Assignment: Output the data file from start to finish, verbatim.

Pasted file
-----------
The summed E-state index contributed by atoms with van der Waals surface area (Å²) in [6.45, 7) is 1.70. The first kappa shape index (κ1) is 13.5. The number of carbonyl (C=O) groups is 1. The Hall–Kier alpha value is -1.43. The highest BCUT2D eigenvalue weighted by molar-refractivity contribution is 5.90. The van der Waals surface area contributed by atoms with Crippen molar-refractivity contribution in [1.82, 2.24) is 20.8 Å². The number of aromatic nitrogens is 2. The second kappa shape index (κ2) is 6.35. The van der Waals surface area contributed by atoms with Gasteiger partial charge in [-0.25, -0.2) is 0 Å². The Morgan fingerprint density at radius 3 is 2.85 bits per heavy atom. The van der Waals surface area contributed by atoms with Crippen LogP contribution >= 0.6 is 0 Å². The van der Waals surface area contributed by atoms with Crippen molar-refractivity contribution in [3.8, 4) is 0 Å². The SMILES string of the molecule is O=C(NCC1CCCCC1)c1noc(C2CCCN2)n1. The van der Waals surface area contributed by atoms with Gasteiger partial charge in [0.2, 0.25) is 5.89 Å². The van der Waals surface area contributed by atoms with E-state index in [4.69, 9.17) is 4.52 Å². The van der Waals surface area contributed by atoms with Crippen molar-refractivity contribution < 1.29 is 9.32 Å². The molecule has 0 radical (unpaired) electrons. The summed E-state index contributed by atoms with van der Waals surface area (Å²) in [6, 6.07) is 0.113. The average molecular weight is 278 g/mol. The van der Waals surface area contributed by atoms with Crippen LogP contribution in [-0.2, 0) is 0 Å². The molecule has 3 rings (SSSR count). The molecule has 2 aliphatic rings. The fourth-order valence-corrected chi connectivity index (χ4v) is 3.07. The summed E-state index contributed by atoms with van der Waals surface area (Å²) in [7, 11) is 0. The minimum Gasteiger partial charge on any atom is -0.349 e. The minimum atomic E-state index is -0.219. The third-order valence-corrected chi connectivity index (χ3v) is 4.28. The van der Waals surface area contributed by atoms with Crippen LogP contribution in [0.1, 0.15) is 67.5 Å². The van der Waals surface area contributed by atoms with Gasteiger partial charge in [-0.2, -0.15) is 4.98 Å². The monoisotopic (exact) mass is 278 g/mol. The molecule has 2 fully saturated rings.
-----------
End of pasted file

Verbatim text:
The summed E-state index contributed by atoms with van der Waals surface area (Å²) in [6.45, 7) is 1.70. The first kappa shape index (κ1) is 13.5. The number of carbonyl (C=O) groups is 1. The Hall–Kier alpha value is -1.43. The highest BCUT2D eigenvalue weighted by molar-refractivity contribution is 5.90. The van der Waals surface area contributed by atoms with Crippen molar-refractivity contribution in [1.82, 2.24) is 20.8 Å². The number of aromatic nitrogens is 2. The second kappa shape index (κ2) is 6.35. The van der Waals surface area contributed by atoms with Gasteiger partial charge in [-0.25, -0.2) is 0 Å². The Morgan fingerprint density at radius 3 is 2.85 bits per heavy atom. The van der Waals surface area contributed by atoms with Crippen LogP contribution >= 0.6 is 0 Å². The van der Waals surface area contributed by atoms with Crippen molar-refractivity contribution in [3.8, 4) is 0 Å². The SMILES string of the molecule is O=C(NCC1CCCCC1)c1noc(C2CCCN2)n1. The van der Waals surface area contributed by atoms with Gasteiger partial charge in [0.2, 0.25) is 5.89 Å². The van der Waals surface area contributed by atoms with E-state index in [4.69, 9.17) is 4.52 Å². The van der Waals surface area contributed by atoms with Crippen molar-refractivity contribution < 1.29 is 9.32 Å². The molecule has 0 radical (unpaired) electrons. The summed E-state index contributed by atoms with van der Waals surface area (Å²) in [6, 6.07) is 0.113. The average molecular weight is 278 g/mol. The van der Waals surface area contributed by atoms with Crippen LogP contribution in [-0.2, 0) is 0 Å². The molecule has 3 rings (SSSR count). The molecule has 2 aliphatic rings. The fourth-order valence-corrected chi connectivity index (χ4v) is 3.07. The summed E-state index contributed by atoms with van der Waals surface area (Å²) in [7, 11) is 0. The minimum Gasteiger partial charge on any atom is -0.349 e. The minimum atomic E-state index is -0.219. The third-order valence-corrected chi connectivity index (χ3v) is 4.28. The van der Waals surface area contributed by atoms with Crippen LogP contribution in [0.1, 0.15) is 67.5 Å². The van der Waals surface area contributed by atoms with Gasteiger partial charge in [-0.2, -0.15) is 4.98 Å². The monoisotopic (exact) mass is 278 g/mol. The molecule has 2 fully saturated rings.